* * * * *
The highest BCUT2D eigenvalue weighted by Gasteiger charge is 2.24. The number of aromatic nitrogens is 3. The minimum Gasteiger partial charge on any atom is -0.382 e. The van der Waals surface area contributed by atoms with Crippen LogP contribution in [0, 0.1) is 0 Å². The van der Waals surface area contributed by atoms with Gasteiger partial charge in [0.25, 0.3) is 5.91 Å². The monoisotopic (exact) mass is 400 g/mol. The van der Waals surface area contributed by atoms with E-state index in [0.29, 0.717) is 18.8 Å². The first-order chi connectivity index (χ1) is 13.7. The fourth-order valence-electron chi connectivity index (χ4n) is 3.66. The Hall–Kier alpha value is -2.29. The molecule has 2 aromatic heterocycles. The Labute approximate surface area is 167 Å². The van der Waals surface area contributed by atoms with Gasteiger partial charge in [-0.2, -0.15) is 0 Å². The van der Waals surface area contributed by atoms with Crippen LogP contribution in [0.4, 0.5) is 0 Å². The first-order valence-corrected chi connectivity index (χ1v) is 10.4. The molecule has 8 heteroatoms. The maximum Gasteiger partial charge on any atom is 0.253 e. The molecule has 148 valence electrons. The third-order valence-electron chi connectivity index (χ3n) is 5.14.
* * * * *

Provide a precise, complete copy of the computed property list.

The highest BCUT2D eigenvalue weighted by Gasteiger charge is 2.24. The number of aromatic nitrogens is 3. The minimum Gasteiger partial charge on any atom is -0.382 e. The van der Waals surface area contributed by atoms with Crippen LogP contribution in [0, 0.1) is 0 Å². The van der Waals surface area contributed by atoms with Gasteiger partial charge in [0.25, 0.3) is 5.91 Å². The monoisotopic (exact) mass is 400 g/mol. The van der Waals surface area contributed by atoms with E-state index in [0.29, 0.717) is 18.8 Å². The first-order chi connectivity index (χ1) is 13.7. The fourth-order valence-electron chi connectivity index (χ4n) is 3.66. The Hall–Kier alpha value is -2.29. The molecule has 2 aromatic heterocycles. The Labute approximate surface area is 167 Å². The van der Waals surface area contributed by atoms with Gasteiger partial charge in [-0.2, -0.15) is 0 Å². The van der Waals surface area contributed by atoms with Crippen LogP contribution in [0.4, 0.5) is 0 Å². The first-order valence-corrected chi connectivity index (χ1v) is 10.4. The molecule has 8 heteroatoms. The maximum Gasteiger partial charge on any atom is 0.253 e. The molecule has 148 valence electrons. The third-order valence-electron chi connectivity index (χ3n) is 5.14.